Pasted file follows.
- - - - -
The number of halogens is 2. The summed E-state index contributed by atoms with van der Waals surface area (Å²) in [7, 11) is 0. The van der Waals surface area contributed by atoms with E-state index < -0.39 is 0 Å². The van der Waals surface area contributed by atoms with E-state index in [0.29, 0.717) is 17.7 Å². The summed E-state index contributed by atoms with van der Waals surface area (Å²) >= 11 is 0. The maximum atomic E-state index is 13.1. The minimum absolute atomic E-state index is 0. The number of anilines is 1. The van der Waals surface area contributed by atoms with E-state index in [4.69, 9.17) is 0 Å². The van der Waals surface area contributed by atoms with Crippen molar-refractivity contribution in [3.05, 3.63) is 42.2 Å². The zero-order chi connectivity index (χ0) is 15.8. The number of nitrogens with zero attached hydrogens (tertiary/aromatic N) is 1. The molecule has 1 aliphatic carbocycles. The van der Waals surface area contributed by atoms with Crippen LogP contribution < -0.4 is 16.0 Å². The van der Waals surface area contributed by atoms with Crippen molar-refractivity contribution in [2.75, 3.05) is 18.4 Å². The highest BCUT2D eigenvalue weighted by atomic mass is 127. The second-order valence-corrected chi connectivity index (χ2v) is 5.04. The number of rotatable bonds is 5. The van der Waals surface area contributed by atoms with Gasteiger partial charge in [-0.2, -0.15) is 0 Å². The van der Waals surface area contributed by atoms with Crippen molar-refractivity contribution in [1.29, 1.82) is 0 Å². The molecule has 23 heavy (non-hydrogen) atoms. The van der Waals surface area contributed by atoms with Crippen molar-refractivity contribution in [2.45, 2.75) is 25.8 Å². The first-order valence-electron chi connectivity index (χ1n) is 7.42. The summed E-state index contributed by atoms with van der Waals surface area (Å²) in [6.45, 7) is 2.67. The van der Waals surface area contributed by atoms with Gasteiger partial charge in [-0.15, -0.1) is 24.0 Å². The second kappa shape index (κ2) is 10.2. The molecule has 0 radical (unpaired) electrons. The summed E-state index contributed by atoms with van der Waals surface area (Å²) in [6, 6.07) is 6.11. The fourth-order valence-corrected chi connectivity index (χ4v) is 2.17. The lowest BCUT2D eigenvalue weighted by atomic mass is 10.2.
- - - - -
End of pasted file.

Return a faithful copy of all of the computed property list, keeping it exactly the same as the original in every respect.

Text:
The number of halogens is 2. The summed E-state index contributed by atoms with van der Waals surface area (Å²) in [7, 11) is 0. The van der Waals surface area contributed by atoms with E-state index < -0.39 is 0 Å². The van der Waals surface area contributed by atoms with E-state index in [0.29, 0.717) is 17.7 Å². The summed E-state index contributed by atoms with van der Waals surface area (Å²) >= 11 is 0. The maximum atomic E-state index is 13.1. The minimum absolute atomic E-state index is 0. The number of anilines is 1. The van der Waals surface area contributed by atoms with E-state index in [4.69, 9.17) is 0 Å². The van der Waals surface area contributed by atoms with Crippen molar-refractivity contribution in [3.05, 3.63) is 42.2 Å². The zero-order chi connectivity index (χ0) is 15.8. The number of nitrogens with zero attached hydrogens (tertiary/aromatic N) is 1. The molecule has 1 aliphatic carbocycles. The van der Waals surface area contributed by atoms with Crippen LogP contribution < -0.4 is 16.0 Å². The van der Waals surface area contributed by atoms with Crippen molar-refractivity contribution in [2.75, 3.05) is 18.4 Å². The highest BCUT2D eigenvalue weighted by atomic mass is 127. The second-order valence-corrected chi connectivity index (χ2v) is 5.04. The number of rotatable bonds is 5. The van der Waals surface area contributed by atoms with Gasteiger partial charge in [-0.2, -0.15) is 0 Å². The van der Waals surface area contributed by atoms with Crippen molar-refractivity contribution in [1.29, 1.82) is 0 Å². The molecule has 23 heavy (non-hydrogen) atoms. The van der Waals surface area contributed by atoms with Crippen molar-refractivity contribution in [2.45, 2.75) is 25.8 Å². The first-order valence-electron chi connectivity index (χ1n) is 7.42. The summed E-state index contributed by atoms with van der Waals surface area (Å²) in [6.45, 7) is 2.67. The van der Waals surface area contributed by atoms with Gasteiger partial charge in [-0.15, -0.1) is 24.0 Å². The second kappa shape index (κ2) is 10.2. The molecule has 0 radical (unpaired) electrons. The summed E-state index contributed by atoms with van der Waals surface area (Å²) in [6, 6.07) is 6.11. The fourth-order valence-corrected chi connectivity index (χ4v) is 2.17. The lowest BCUT2D eigenvalue weighted by atomic mass is 10.2.